This is something for the leaders and publics of the G7, when they are all once again in their right minds, to contemplate as they design a common institutional future.
At this point, it seems that the task of the next presidency will be to sponsor this new round of institution building. Again, we are not talking about global integration, but a crystallization of the West-plus-Japan with global implications. For that task, let us consider the merits of the two major candidates.
At first glance, Barack Obama might seem better suited to this role. As he will point out to anyone who will listen, he has a BA in International Relations, and he has at least lived abroad, though perhaps not in circumstances that invite close examination. Be that as it may, and despite the surly antipathy of his detractors, we must recognize that, if elected, he would be immediately and universally popular in a way that has no real precedent, except perhaps Woodrow Wilson immediately after World War I. He would be the first US president with not just a domestic but a global honeymoon. This would be especially the case in Europe where, if he knows what he is doing, his popularity could be used to help friendly but shaky governments make the reforms needed for transatlantic integration.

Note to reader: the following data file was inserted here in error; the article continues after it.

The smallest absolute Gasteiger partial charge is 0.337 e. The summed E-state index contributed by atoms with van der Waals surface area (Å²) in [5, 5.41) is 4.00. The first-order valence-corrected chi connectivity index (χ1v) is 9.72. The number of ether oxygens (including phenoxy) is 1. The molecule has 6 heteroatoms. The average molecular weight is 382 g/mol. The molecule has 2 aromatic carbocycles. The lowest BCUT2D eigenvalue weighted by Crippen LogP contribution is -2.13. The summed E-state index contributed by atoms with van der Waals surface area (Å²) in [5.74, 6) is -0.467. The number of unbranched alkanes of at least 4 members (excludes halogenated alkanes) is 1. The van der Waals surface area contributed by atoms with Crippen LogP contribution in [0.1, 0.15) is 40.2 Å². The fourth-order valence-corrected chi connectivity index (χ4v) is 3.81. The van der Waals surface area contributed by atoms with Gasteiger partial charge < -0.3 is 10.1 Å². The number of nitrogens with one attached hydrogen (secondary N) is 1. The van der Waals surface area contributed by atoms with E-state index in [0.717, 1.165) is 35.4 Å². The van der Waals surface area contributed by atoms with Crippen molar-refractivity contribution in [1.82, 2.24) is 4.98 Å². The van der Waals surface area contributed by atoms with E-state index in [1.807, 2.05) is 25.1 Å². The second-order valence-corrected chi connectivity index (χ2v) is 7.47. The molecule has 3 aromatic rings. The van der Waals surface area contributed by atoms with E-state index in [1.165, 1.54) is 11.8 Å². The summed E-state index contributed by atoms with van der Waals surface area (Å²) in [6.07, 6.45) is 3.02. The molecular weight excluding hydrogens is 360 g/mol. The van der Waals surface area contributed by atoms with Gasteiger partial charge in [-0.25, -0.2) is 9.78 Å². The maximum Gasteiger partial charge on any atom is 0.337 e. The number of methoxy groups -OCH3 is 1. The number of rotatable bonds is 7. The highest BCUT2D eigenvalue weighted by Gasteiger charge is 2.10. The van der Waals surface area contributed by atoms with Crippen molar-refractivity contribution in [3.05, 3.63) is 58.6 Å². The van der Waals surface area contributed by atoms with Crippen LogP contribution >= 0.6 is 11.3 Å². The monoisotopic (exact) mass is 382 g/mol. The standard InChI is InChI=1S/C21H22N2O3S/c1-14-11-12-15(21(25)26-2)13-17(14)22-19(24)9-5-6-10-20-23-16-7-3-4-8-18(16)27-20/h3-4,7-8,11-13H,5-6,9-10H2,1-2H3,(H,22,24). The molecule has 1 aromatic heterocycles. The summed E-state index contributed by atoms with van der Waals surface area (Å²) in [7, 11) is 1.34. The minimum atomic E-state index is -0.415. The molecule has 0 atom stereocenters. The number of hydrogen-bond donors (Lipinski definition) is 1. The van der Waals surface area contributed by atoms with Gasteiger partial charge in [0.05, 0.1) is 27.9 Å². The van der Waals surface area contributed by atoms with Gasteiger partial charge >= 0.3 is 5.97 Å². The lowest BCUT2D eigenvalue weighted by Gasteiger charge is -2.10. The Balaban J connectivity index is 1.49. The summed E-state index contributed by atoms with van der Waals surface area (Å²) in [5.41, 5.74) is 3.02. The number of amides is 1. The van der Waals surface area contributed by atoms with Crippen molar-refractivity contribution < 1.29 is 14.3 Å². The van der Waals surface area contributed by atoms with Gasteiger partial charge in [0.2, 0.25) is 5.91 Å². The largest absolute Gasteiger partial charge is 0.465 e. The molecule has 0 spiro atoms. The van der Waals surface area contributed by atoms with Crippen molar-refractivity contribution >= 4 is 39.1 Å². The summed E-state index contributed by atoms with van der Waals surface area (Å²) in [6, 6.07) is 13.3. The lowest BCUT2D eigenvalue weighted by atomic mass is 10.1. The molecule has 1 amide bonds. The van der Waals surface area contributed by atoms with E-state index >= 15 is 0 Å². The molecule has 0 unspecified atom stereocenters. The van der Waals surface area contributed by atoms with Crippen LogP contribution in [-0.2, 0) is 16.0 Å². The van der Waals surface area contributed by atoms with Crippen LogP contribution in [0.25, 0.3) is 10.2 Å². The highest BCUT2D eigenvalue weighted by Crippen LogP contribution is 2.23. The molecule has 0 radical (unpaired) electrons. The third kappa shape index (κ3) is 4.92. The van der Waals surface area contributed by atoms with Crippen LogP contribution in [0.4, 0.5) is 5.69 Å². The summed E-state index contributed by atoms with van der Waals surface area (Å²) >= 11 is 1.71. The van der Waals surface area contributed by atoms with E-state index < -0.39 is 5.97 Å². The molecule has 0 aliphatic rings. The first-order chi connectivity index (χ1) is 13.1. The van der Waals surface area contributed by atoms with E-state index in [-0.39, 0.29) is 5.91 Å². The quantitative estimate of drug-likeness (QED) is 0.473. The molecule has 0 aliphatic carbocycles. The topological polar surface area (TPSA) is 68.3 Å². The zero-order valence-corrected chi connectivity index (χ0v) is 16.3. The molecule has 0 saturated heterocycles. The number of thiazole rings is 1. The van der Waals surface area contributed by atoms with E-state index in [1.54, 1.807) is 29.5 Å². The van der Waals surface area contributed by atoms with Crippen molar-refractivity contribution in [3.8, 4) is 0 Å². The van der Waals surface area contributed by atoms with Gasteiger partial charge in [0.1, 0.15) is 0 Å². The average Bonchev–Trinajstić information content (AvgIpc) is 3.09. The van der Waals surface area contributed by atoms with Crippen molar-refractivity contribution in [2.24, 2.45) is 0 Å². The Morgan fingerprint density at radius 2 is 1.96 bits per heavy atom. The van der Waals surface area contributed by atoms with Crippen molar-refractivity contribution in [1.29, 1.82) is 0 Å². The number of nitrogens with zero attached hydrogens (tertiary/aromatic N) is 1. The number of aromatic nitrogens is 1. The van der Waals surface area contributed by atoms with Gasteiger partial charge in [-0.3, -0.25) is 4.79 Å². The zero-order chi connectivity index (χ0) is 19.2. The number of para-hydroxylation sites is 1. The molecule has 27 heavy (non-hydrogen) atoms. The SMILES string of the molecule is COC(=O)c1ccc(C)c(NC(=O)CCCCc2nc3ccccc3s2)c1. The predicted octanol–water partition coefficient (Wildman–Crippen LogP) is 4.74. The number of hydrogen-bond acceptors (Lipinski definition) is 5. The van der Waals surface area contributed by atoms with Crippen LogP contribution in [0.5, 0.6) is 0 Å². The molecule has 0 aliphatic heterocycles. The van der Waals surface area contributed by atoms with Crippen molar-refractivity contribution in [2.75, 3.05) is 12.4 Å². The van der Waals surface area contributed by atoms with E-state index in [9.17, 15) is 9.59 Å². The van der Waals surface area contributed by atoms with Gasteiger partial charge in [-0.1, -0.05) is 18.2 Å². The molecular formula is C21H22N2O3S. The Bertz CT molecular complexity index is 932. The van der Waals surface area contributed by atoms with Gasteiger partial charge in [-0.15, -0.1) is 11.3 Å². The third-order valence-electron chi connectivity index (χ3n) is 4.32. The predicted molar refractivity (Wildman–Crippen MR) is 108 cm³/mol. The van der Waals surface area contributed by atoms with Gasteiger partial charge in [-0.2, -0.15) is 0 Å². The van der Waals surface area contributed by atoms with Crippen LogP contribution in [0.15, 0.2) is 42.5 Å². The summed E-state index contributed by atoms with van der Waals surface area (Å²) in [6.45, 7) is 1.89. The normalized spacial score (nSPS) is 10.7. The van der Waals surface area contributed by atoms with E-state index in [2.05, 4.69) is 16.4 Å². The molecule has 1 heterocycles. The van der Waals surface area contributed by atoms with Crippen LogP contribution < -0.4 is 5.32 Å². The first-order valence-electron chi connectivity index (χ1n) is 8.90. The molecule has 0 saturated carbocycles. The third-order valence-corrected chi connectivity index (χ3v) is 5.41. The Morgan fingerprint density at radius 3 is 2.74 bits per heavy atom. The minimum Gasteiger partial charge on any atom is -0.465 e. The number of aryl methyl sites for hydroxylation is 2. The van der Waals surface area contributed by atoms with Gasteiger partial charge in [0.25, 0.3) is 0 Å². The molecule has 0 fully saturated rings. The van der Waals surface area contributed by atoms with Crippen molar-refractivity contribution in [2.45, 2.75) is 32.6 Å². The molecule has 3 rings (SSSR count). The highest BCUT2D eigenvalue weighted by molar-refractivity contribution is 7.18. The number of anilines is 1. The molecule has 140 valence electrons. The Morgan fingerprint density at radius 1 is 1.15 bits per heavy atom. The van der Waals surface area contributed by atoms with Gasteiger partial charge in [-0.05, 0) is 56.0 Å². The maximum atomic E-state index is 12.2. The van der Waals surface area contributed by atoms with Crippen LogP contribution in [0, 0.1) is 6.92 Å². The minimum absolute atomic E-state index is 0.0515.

The problem is that Barack Obama seems to be one of those people whose grasp of reality is impeded by his education. There is a fair amount of romantic transnationalism in his understanding of international relations: none of this will help in carrying out a program of civilizational reform. His dearth of diplomatic experience, or useful international contacts, is as perfect as in every other area of government. (As I have remarked before, the word on the senator in Washington is that he has no shadow-government; his advisers are remarkably young and inexperienced, every one a Sarah Palin, but stultified by post-graduate degrees.) Globally, he really does seem to intend to start with a “kick me” security strategy. Moreover, he also seems to suffer from a confusion of “social investment” with patronage, which is embarrassing in Chicago but likely to do ruinous damage when applied to funding for NGOs and subsidies for fashionable tyrannies.
One might just flip these points to describe Senator McCain. Should he be elected, he and his Frosty the Amazon sidekick will immediately become the objects of contempt in the world’s media. McCain, however, unlike poor President Bush, is quite capable of turning this assessment around. He can charm the press when the press is in the mood to be charmed. Also unlike Senator Obama or Bush, he knows whom to call at 3:00 AM (their time, of course) everywhere in the world. The man’s been in government since Caesar was a pup, after all, and he’s particularly informed about the old NATO allies. He is also blessedly uncommitted on matters of economic principle. He’s the sort of man who takes advice; a valuable quality at a time like this.